Power cables are an important part of laptop usage . . . I am glad that Amazon has great delivery options.  A reprint while I charge my laptop!

A significant amount of transformation and leadership literature centers on establishing or changing the culture centered on values. Instant problem.  According to the Harvard Business Review online article on organizational culture (May 2013)  “there is little consensus on what organizational culture actually is.” There are two common threads in the definition of organizational culture; definitions that center on value, and definitions that center on behaviors. Many change leaders espouse value-centric definitions.  This decision causes them to focus their efforts on changing values in order to change the culture. These change programs are immediately starting in a difficult position. Values are amorphous.  Every individual interprets specific values differently.  For example, I asked several friends to define creativity.  Each person had a different definition.  Some of the differences were more than mere nuances.  Our individual interpretations would make the outcome of embracing the value of creativity unpredictable.  The variability of how we interpret values that make it difficult to create a common vision and then elicit a common outcome. Diversity makes this issue even more problematic.   As someone schooled in the need for measurement and feedback, the lack of a clear definition makes monitoring and measuring a change in the values at best difficult and often outside of the expertise of most internal measurement groups.  Without a clear definition and without a mechanism for monitoring change, talking about values is merely window dressing.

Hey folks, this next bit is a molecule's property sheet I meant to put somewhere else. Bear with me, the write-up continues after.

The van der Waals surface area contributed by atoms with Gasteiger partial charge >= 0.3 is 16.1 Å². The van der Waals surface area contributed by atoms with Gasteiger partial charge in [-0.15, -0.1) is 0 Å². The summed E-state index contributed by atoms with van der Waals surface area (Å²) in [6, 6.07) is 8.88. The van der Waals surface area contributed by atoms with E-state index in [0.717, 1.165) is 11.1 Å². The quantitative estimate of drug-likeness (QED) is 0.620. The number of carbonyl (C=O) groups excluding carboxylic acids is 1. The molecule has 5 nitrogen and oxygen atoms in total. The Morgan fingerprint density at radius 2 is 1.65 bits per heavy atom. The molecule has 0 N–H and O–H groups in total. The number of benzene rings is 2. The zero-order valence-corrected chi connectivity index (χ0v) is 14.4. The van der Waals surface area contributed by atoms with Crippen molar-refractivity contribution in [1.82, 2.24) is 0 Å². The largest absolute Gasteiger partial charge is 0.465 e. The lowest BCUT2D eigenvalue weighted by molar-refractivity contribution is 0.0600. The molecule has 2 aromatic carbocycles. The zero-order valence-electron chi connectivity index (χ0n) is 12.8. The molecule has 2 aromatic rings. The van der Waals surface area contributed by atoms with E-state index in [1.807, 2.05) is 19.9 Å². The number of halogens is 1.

While values are important, a better approach for a leader is to focus on behaviors.  Michael Fester in his interview in the Corner Office column in the New York Times of August 6th stated, “Values are ambiguous, behaviors are explicit.”  Define the culture change in terms of how you want people to behave.  How an individual behaves is a direct representation of their interpretation of the values they hold. Most process changes or organizational changes are evidenced by how people behave. Leaders must clearly identify how they want people to behave as a result of any change. The same leaders must act in a manner that supports the change (they need to walk the talk).  Leaders have the further burden of holding others to account for how they behave when it conflicts with how the behaviors needed to support the change.  An organization that wants to promote the value of empowerment must identify the behaviors that define empowerment, execute those behaviors, hold everyone accountable, and measure the results.

Values are the focus of many changes journey. Lofty goals are set for values such as empowerment without a linkage to behaviors.  The lack of linkage to behaviors often leads to failed change efforts.  In the end, leaders must understand that action speaks louder than words. A leader needs to stop talking about values and rather talk about how they want the organization to behave.  Behaviors are a more accurate representation of the values being promoted.